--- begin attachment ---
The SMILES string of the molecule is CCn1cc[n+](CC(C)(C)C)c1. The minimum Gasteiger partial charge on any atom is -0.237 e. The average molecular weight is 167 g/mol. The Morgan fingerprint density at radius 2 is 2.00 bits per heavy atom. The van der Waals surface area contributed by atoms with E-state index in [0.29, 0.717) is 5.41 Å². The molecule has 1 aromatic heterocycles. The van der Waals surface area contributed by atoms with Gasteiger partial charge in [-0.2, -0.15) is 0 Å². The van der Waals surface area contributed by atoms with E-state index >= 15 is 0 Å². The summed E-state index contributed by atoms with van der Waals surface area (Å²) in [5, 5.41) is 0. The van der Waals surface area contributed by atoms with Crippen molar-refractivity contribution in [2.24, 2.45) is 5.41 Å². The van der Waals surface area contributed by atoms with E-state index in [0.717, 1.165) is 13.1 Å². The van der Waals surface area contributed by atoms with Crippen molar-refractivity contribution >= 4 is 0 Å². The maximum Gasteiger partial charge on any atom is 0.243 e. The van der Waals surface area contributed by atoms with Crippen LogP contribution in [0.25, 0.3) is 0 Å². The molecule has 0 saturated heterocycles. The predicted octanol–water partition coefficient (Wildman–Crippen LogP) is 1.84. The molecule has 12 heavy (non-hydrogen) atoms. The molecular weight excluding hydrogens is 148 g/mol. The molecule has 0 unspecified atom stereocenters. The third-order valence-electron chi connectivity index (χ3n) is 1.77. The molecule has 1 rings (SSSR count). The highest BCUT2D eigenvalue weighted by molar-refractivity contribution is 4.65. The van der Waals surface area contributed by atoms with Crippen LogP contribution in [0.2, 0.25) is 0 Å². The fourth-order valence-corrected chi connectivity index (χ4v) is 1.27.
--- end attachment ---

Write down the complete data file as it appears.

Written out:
The SMILES string of the molecule is CCn1cc[n+](CC(C)(C)C)c1. The minimum Gasteiger partial charge on any atom is -0.237 e. The average molecular weight is 167 g/mol. The Morgan fingerprint density at radius 2 is 2.00 bits per heavy atom. The van der Waals surface area contributed by atoms with E-state index in [0.29, 0.717) is 5.41 Å². The molecule has 1 aromatic heterocycles. The van der Waals surface area contributed by atoms with Gasteiger partial charge in [-0.2, -0.15) is 0 Å². The van der Waals surface area contributed by atoms with E-state index >= 15 is 0 Å². The summed E-state index contributed by atoms with van der Waals surface area (Å²) in [5, 5.41) is 0. The van der Waals surface area contributed by atoms with Crippen molar-refractivity contribution in [2.24, 2.45) is 5.41 Å². The van der Waals surface area contributed by atoms with E-state index in [0.717, 1.165) is 13.1 Å². The van der Waals surface area contributed by atoms with Crippen molar-refractivity contribution >= 4 is 0 Å². The maximum Gasteiger partial charge on any atom is 0.243 e. The van der Waals surface area contributed by atoms with Crippen LogP contribution in [0.25, 0.3) is 0 Å². The molecule has 0 saturated heterocycles. The predicted octanol–water partition coefficient (Wildman–Crippen LogP) is 1.84. The molecule has 12 heavy (non-hydrogen) atoms. The molecular weight excluding hydrogens is 148 g/mol. The molecule has 0 unspecified atom stereocenters. The third-order valence-electron chi connectivity index (χ3n) is 1.77. The molecule has 1 rings (SSSR count). The highest BCUT2D eigenvalue weighted by molar-refractivity contribution is 4.65. The van der Waals surface area contributed by atoms with Crippen LogP contribution in [0.2, 0.25) is 0 Å². The fourth-order valence-corrected chi connectivity index (χ4v) is 1.27.